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Other titles in the American Moment series:
The Republic of Mass Culture: Journalism, Filmmaking, and Broadcasting in America Since 1941 (American Moment)
Synopses & Reviews
In his highly praised Republic of Mass Culture, James L. Baughman offers a lively analysis of the impact that the advent of television has had on America's media industries. He contends that because television had captured the largest share of the mass audience by the late 1950s, rival media were forced to target smaller, sub-group markets with novel content that ranged from rock 'n' roll for teenage radio listeners in the 1950s to the more sexually explicit films that began to appear in the 1960s. For this updated edition, Baughman includes in his discussion the effects of the new competitive realities of the 1990s on journalism, filmmaking, and broadcasting. The dominance of marketplace values, he argues, has further fragmented the mass audience, encouraged record-breaking mergers between media companies, and precipitated a steady and alarming decline in the quality of and public interest in journalism, a trend that may ultimately threaten American democracy.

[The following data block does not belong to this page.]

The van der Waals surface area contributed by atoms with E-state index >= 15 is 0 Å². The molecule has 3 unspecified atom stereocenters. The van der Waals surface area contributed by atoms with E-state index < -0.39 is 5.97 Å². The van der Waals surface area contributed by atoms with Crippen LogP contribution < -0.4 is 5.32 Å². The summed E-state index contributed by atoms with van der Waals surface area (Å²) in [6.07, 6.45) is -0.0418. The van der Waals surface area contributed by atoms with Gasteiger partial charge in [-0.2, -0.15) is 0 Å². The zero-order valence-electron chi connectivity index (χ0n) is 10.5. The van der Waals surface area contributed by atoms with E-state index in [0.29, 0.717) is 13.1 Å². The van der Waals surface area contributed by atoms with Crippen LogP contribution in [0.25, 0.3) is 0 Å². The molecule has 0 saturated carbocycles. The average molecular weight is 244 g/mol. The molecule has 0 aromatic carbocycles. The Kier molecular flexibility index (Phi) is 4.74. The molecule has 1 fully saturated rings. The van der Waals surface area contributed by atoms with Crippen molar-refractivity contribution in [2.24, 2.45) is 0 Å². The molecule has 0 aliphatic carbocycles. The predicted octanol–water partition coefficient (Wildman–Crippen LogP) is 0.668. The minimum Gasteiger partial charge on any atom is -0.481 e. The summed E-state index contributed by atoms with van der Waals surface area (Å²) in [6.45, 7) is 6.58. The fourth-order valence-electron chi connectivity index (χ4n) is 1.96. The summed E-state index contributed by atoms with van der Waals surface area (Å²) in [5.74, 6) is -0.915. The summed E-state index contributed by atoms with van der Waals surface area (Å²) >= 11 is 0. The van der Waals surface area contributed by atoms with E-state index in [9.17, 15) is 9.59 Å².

An analysis of the impact that the advent of television has had on America's media industries. For this updated edition, Baughman includes in his discussion the effects of new competitve realities of the 1990s on journalism, filmmaking and broadcasting.
In The Republic of Mass Culture, James L. Baughman offers the raw material for a critical analysis of the phenomenon. Do the media, particularly television, threaten to enhance our cultural diversity? Has the impact of the mass media led to a homogenization of politics and culture, reducing ideas and entertainment to a mass common denominator? Do media have a biased political stance? Do media unduly project what the historian Daniel Boorstin has called 'pseudo-events, ' that is unimportant, trivial, often artificially contrived matters that demand our intense attention for the moment? Media analyst Marshall McLuhan once said that the 'medium is the message.' Have we lost contact with the reality of substance?
Includes bibliographical references (p. 251-274) and index.
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